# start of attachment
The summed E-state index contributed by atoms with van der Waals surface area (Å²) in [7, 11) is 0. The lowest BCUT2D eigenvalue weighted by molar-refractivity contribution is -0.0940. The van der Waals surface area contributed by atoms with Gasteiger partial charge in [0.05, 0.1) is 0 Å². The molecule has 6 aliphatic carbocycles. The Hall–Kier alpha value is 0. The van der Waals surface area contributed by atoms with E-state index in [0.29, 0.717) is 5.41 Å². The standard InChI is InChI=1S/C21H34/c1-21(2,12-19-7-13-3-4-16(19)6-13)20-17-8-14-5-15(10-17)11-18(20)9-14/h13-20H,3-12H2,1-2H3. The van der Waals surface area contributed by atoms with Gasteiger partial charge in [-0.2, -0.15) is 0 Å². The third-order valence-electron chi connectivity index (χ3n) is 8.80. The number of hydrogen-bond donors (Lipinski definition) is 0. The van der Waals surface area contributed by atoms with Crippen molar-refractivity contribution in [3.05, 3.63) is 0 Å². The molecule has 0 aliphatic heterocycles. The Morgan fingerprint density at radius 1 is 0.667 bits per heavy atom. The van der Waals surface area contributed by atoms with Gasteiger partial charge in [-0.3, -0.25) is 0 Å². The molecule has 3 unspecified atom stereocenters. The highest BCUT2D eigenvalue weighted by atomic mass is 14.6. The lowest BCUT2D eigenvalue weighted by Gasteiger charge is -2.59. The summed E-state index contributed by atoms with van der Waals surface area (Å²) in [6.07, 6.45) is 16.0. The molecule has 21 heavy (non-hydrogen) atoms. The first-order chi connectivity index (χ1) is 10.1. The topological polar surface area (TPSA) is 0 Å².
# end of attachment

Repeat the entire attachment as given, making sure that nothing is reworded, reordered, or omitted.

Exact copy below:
The summed E-state index contributed by atoms with van der Waals surface area (Å²) in [7, 11) is 0. The lowest BCUT2D eigenvalue weighted by molar-refractivity contribution is -0.0940. The van der Waals surface area contributed by atoms with Gasteiger partial charge in [0.05, 0.1) is 0 Å². The molecule has 6 aliphatic carbocycles. The Hall–Kier alpha value is 0. The van der Waals surface area contributed by atoms with E-state index in [0.29, 0.717) is 5.41 Å². The standard InChI is InChI=1S/C21H34/c1-21(2,12-19-7-13-3-4-16(19)6-13)20-17-8-14-5-15(10-17)11-18(20)9-14/h13-20H,3-12H2,1-2H3. The van der Waals surface area contributed by atoms with Gasteiger partial charge in [-0.2, -0.15) is 0 Å². The third-order valence-electron chi connectivity index (χ3n) is 8.80. The number of hydrogen-bond donors (Lipinski definition) is 0. The van der Waals surface area contributed by atoms with Crippen molar-refractivity contribution in [3.05, 3.63) is 0 Å². The molecule has 0 aliphatic heterocycles. The Morgan fingerprint density at radius 1 is 0.667 bits per heavy atom. The van der Waals surface area contributed by atoms with Gasteiger partial charge in [-0.3, -0.25) is 0 Å². The molecule has 3 unspecified atom stereocenters. The highest BCUT2D eigenvalue weighted by atomic mass is 14.6. The lowest BCUT2D eigenvalue weighted by Gasteiger charge is -2.59. The summed E-state index contributed by atoms with van der Waals surface area (Å²) in [6.07, 6.45) is 16.0. The molecule has 21 heavy (non-hydrogen) atoms. The first-order chi connectivity index (χ1) is 10.1. The topological polar surface area (TPSA) is 0 Å².